Ancient Monuments

History on the Ground

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Round barrow 250m west of Wallerthwaite

A Scheduled Monument in Markington with Wallerthwaite, North Yorkshire

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Latitude: 54.0799 / 54°4'47"N

Longitude: -1.5553 / 1°33'18"W

OS Eastings: 429193.589206

OS Northings: 464981.965288

OS Grid: SE291649

Mapcode National: GBR KPL8.26

Mapcode Global: WHC81.2QN3

Entry Name: Round barrow 250m west of Wallerthwaite

Scheduled Date: 27 October 1970

Last Amended: 8 December 1997

Source: Historic England

Source ID: 1017658

English Heritage Legacy ID: 29536

County: North Yorkshire

Civil Parish: Markington with Wallerthwaite

Traditional County: Yorkshire

Lieutenancy Area (Ceremonial County): North Yorkshire


The monument includes a round barrow situated on undulating land south of the
village of Markington.
The barrow has an earth and stone mound standing 2.5m high. It is round in
shape and measures 30m in diameter. The mound was surrounded by a ditch up to
3m wide which has been filled in and is no longer visible as an earthwork.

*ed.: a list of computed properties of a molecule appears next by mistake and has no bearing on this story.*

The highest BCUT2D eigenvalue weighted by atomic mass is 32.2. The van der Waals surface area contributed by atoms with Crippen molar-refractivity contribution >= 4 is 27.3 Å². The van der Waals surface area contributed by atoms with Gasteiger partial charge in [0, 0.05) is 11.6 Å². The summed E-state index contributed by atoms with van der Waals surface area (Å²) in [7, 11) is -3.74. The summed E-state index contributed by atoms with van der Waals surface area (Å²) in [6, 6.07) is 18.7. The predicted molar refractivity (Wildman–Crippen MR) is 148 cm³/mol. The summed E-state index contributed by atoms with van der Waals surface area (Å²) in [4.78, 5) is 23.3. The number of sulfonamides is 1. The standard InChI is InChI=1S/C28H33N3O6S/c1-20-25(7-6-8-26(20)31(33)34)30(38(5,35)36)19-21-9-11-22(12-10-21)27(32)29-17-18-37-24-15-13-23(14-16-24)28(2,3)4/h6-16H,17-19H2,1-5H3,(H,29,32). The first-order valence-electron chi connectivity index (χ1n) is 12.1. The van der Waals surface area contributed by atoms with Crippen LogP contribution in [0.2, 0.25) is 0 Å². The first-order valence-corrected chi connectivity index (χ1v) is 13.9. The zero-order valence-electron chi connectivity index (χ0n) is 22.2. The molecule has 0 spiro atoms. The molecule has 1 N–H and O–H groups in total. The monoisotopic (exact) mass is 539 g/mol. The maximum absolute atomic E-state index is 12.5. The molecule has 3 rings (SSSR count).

The site of the monument is shown on the attached map extract.
It includes a 2 metre boundary around the archaeological features,
considered to be essential for the monument's support and preservation.

Source: Historic England

Reasons for Scheduling

Bowl barrows, the most numerous form of round barrow, are funerary monuments
dating from the Late Neolithic period to the Late Bronze Age, with most
examples belonging to the period 2400-1500 BC. They were constructed as
earthen or rubble mounds, sometimes ditched, which covered single or multiple
burials. They occur either in isolation or grouped as cemeteries and often
acted as a focus for burials in later periods. Often superficially similar,
although differing widely in size, they exhibit regional variations in form
and a diversity of burial practices. There are over 10,000 surviving bowl
barrows recorded nationally (many more have already been destroyed), occurring
across most of lowland Britain. Often occupying prominent locations, they are
a major historic element in the modern landscape and their considerable
variation of form and longevity as a monument type provide important
information on the diversity of beliefs and social organisations amongst early
prehistoric communities. They are particularly representative of their period
and a substantial proportion of surviving examples are considered worthy of

This barrow has survived well, so significant information about the original
form of the barrow and the burials placed within it will be preserved.
Evidence of earlier land use will also survive beneath the barrow mound.
The monument offers important scope for the study social and ritual activities
in the region during the prehistoric period.

Source: Historic England


FMW s, AM 107 Reports, (1984)

Source: Historic England

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